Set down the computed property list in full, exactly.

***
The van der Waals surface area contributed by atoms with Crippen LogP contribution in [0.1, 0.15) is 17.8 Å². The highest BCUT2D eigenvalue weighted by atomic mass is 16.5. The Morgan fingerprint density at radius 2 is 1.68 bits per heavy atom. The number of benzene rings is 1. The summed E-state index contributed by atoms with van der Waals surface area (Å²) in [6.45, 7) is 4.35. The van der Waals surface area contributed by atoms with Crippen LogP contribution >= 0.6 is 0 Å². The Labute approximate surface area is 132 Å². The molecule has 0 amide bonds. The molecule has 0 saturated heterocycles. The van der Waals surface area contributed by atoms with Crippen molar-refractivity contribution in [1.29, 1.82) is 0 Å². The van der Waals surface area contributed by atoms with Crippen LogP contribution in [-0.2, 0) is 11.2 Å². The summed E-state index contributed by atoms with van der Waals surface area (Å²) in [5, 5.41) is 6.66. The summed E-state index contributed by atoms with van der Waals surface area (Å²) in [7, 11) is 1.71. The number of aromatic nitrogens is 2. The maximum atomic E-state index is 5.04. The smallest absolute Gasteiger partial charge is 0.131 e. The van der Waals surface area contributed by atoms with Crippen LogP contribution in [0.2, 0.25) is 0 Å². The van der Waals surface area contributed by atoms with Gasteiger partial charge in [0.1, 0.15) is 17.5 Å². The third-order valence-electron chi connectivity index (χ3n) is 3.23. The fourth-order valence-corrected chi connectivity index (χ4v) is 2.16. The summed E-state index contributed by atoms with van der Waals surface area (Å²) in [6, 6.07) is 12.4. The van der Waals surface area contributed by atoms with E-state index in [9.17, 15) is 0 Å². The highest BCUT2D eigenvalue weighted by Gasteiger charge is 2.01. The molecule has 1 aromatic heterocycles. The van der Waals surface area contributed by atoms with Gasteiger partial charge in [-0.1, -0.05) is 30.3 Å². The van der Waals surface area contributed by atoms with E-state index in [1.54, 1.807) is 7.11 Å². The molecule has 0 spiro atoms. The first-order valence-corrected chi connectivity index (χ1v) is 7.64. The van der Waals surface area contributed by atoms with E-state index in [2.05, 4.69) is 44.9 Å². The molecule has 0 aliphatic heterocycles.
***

The van der Waals surface area contributed by atoms with Crippen LogP contribution in [0.1, 0.15) is 17.8 Å². The highest BCUT2D eigenvalue weighted by atomic mass is 16.5. The Morgan fingerprint density at radius 2 is 1.68 bits per heavy atom. The number of benzene rings is 1. The summed E-state index contributed by atoms with van der Waals surface area (Å²) in [6.45, 7) is 4.35. The van der Waals surface area contributed by atoms with Crippen LogP contribution >= 0.6 is 0 Å². The Labute approximate surface area is 132 Å². The molecule has 0 amide bonds. The molecule has 0 saturated heterocycles. The van der Waals surface area contributed by atoms with Crippen molar-refractivity contribution in [1.29, 1.82) is 0 Å². The van der Waals surface area contributed by atoms with Crippen LogP contribution in [-0.2, 0) is 11.2 Å². The summed E-state index contributed by atoms with van der Waals surface area (Å²) in [5, 5.41) is 6.66. The summed E-state index contributed by atoms with van der Waals surface area (Å²) in [7, 11) is 1.71. The number of aromatic nitrogens is 2. The maximum atomic E-state index is 5.04. The smallest absolute Gasteiger partial charge is 0.131 e. The van der Waals surface area contributed by atoms with Crippen LogP contribution in [0.2, 0.25) is 0 Å². The van der Waals surface area contributed by atoms with Gasteiger partial charge in [0.1, 0.15) is 17.5 Å². The third-order valence-electron chi connectivity index (χ3n) is 3.23. The fourth-order valence-corrected chi connectivity index (χ4v) is 2.16. The summed E-state index contributed by atoms with van der Waals surface area (Å²) in [6, 6.07) is 12.4. The van der Waals surface area contributed by atoms with E-state index in [9.17, 15) is 0 Å². The highest BCUT2D eigenvalue weighted by Gasteiger charge is 2.01. The molecule has 1 aromatic heterocycles. The van der Waals surface area contributed by atoms with Gasteiger partial charge in [-0.1, -0.05) is 30.3 Å². The van der Waals surface area contributed by atoms with E-state index in [1.54, 1.807) is 7.11 Å². The molecule has 0 spiro atoms. The first-order valence-corrected chi connectivity index (χ1v) is 7.64. The van der Waals surface area contributed by atoms with E-state index in [2.05, 4.69) is 44.9 Å². The molecule has 0 aliphatic heterocycles.